Reproduced with permission of the copyright owner. Further reproduction prohibited without permission.
1980 CORN
168
170
176
178
182
190
192
196
198
204
206
210
213
221
225
231
240
247
- 8.64
- 8.28
- 7.33
- 7.34
- 7.75
- 7.01
- 7.11
- 7.22
- 7.38
- 8.01
- 7.83
- 8.05
- 8.53
- 8.98
- 9.19
- 8.48
-11.61
-10.73
CO
°o(dB)
Cl
)ATE
rms error = 0.45 dB A = 0. 14
rfo
r = 0.93
1 3 .0 S te
Model A
- 8.50
- 8.48
- 7.65
- 7.91
- 7.92
- 7.12
- 7.25
- 7.42
- 7.36
- 7.50
- 7.53
- 7.58
- 7.70
- 8.10
- 8.45
- 8.81
-11.80
-10.32
LAI
0.97
1.17
1.77
1.96
2.33
3.41
3.37
3.31
3.30
3.24
3.21
3.09
2.96
2.41
2.05
1.46
0.56
0.06
W
Cl
B = 1.35
MPHLEAF
0.18
0.24
0.40
0.44
0.51
0.61
0.62
0.64
0.65
0.65
0.65
0.63
0.62
0.56
0.53
0.47
0.35
0.22
C = 1.32
MSVOL
0.04
0.03
0.22
0.13
0.07
0.12
0.09
0.04
0.33
0.12
0.08
0.10
0.05
0.10
0.10
0.25
0.05
0.19
0 = 0 . 03
MPHSTALK
0.24
0.33
1.03
1.28
1.79
2.58
2.71
2.87
2.91
2.90
2.87
2.76
2.66
2.34
2.17
1.92
1.56
1.31
N
6
6
7
8
11
13
14
15
16
16
16
16
16
16
16
16
16
16
A5
Reproduced with permission of the copyright owner. Further reproduction prohibited without permission.
1980 CORN
r = 0.69
)ATE
168
170
176
178
182
190
192
196
198
204
206
210
213
217
221
225
231
240
247
*
-
-
•
-
-
*
1 3 .0 GHz
Model A
rms error = 0.92 dB A = 0. 14
°S(dB)
cf(dB)
LAI
9.51
7.54
6.74
7.31
7.04
6.28
6.63
6.71
7.00
7.69
7.73
7.69
8.09
8.53
8.73
8.70
9.00
9.42
9.75
- 8.71
- 8.90
- 7.95
- 8.32
- 8.35
- 7.32
- 7.44
- 7.53
- 7.49
- 7.66
- 7.74
- 7.89
- 8.03
- 8.00
- 8.26
- 8.64
- 8.67
-11.91
- 9.65
0.84
1.00
1.51
1.68
1.99
3.05
3.02
3.01
2.99
2.83
2.75
2.56
2.42
2.29
2.01
1.70
1.18
0.44
0.03
W
C2
B = 1.35
MPHLEAF
0.17
0.23
0.38
0.42
0.49
0.57
0.58
0.59
0.60
0.59
0.58
0.56
0.54
0.51
0.48
0.44
0.38
0.28
0.18
C = 1.32
MSVOL
0.05
0.03
0.23
0.12
0.06
0.10
0.06
0.03
0.16
0.14
0.11
0.09
0.05
0.11
0.09
0.08
0.24
0.06
0.20
0 = 0 . .03
MPHSTALK
0.29
0.36
1.04
1.28
1.72
2.36
2.46
2.57
2.60
2.57
2.54
2.44
2.36
2.24
2.11
1.98
1.80
1.56
1.40
N
6
6
7
8
11
13
14
15
16
16
16
16
16
16
16
16
16
16
16
A6
Reproduced with permission of the copyright owner. Further reproduction prohibited without permission.
1980 CORN
r = 0.92
)ATE
165
168
170
171
176
178
182
189
190
192
196
198
204
206
210
213
217
220
221
225
231
240
247
.
*
•
•
•
•
•
•
•
-
1 3 .0 GHz
Model A
rms error = 0.69 dB A = 0. 14
®S(dB)
c£(dB)
LAI
9.31
8.94
7.95
8.44
7.63
7.84
7.71
7.50
7.28
7.49
7.20
8.43
8.23
8.10
7.86
8.13
8.77
8.52
8.37
9.45
10.44
12.70
11.02
- 7.79
- 8.40
- 8.34
- 8.32
- 7.86
- 7.85
- 7.73
- 7.05
- 7.10
- 7.17
- 7.30
- 7.30
- 7.34
- 7.39
- 7.54
- 7.72
- 7.90
- 8.26
- 8.43
- 9.03
- 9.83
-14.54
-10.50
0.94
1.35
1.63
1.78
2.49
2.77
3.27
4.46
4.45
4.42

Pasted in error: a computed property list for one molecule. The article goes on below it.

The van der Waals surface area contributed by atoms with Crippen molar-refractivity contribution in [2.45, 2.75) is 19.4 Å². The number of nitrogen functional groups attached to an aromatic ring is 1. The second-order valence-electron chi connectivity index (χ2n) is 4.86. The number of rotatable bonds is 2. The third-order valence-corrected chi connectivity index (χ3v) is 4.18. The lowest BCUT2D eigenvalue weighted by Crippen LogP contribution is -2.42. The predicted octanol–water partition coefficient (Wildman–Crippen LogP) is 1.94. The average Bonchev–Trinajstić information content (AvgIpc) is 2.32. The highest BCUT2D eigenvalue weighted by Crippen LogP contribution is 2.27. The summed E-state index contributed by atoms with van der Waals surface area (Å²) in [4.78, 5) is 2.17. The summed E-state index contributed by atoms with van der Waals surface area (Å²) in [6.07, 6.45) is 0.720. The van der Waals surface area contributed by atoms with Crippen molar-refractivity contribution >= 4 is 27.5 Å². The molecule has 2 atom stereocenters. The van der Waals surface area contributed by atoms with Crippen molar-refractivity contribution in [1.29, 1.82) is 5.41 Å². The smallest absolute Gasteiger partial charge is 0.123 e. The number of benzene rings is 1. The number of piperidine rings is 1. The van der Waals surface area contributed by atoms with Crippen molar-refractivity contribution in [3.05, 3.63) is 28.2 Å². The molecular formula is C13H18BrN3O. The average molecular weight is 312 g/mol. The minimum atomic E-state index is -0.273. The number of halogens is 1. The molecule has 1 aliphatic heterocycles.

4.36
4.33
4.24
4.14
3.86
3.57
3.14
2.75
2.62
2.06
1.23
0.26
0.08
W
C3
B = 1.35
MPHLEAF
0.18
0.31
0.39
0.43
0.59
0.64
0.73
0.83
0.84
0.86
0.87
0.88
0.86
0.85
0.82
0.80
0.75
0.72
0.71
0.65
0.56
0.40
0.25
C = 1.32
MSV0L
0.11
0.05
0.04
0.04
0.24
0.19
0.11
0.25
0.19
0.14
0.04
0.43
0.23
0.13
0.09
0.10
0.49
0.27
0.17
0.16
0.33
0.06
0.21
D = 0..03
MPHSTALK
0.42
0.44
0.63
0.74
1.40
1.67
2.20
2.88
2.95
3.05
3.17
3.20
3.15
3.10
2.98
2.88
2.73
2.61
2.56
2.40
2.16
1.80
1.54
N
5
6
6
6
7
8
11
11
13
14
15
16
16
16
16
16
16
16
16
16
16
16
16
A7
Reproduced with permission of the copyright owner. Further reproduction prohibited without permission.
1980 CORN
r = 0.93
DATE
168
170
176
178
182
190
192
196
198
204
206
210
213
221
225
231
240
247
17.0 GHz
Model A
rms error = 0.66 dB A = 0.15
°§(dB)
- 9.54
- 7.76
- 7.90
- 6.83
- 6.91
- 6.65
- 6.87
- 6.71
- 7.10
- 6.98
- 7.37
- 8.25
- 7.96
- 8.68
- 9.09
- 8.39
-12.65
-11.27
<£(dB)
LAI
- 8.30
- 8.20
- 7.44
- 7.59
- 7.55
- 6.75
- 6.88
- 7.04
- 7.00
- 7.12
- 7.15
- 7.20
- 7.31
- 7.72
- 8.09
- 8.59
-11.59
-11.27
0.97
1.17
1.77
1.96
2.33
3.41
3.37
3.31
3.30
3.24
3.21
3.09
2.96
2.41
2.05
1.46
0.56
0.06
W
Cl
B = 1.26
MPHLEAF
0.18
0.24
0.40
0.44
0.51
0.61
0.62
0.64
0.65
0.65
0.65
0.63
0.62
0.56
0.53
0.47
0.35
0.22
C = 0.97
MSV0L
0.04
0.03
0.22
0.13
0.07
0.12
0.09
0.04
0.33
0.12
0.08
0.10
0.05
0.10
0.10
0.25
0.05
0.19
D = 0.03
MPHSTALK
0.24
0.33
1.03
1.28
1.79
2.58
2.71
2.87
2.91
2.90
2.87
2.76
2.66
2.34
2.17
1.92
1.56
1.31
N
6
6
7
8
11
13
14
15
16
16
16
16
16
16
16
16
16
16
A8
Reproduced with permission of the copyright owner. Further reproduction prohibited without permission.
1980 CORN
r = 0.78
3ATE
168
170
176
178
182
190
192
196
198
204
206
210
213
217
221
225
231
240
247
1 7 .0 GHz
Model A
rms error = 0.96 dB A = 0. 15
o?(dB)
8.39
_ 7.41
6.82
- 6.89
6.25
6.84
6.62
_ 6.37
_ 6.23
6.26
7.26
8.01
- 7.87
- 8.26
8.44
8.01
7.34
9.48
10.40
<£(dB)
LAI
- 8.59
- 8.65
- 7.78
- 8.02
- 7.98
- 6.95
- 7.06
- 7.15
- 7.13
- 7.29
- 7.37
- 7.52
- 7.65
- 7.65
- 7.91
- 8.31
- 8.58
-11.84
-10.72
0.84
1.00
1.51
1.68
1.99
3.05
3.02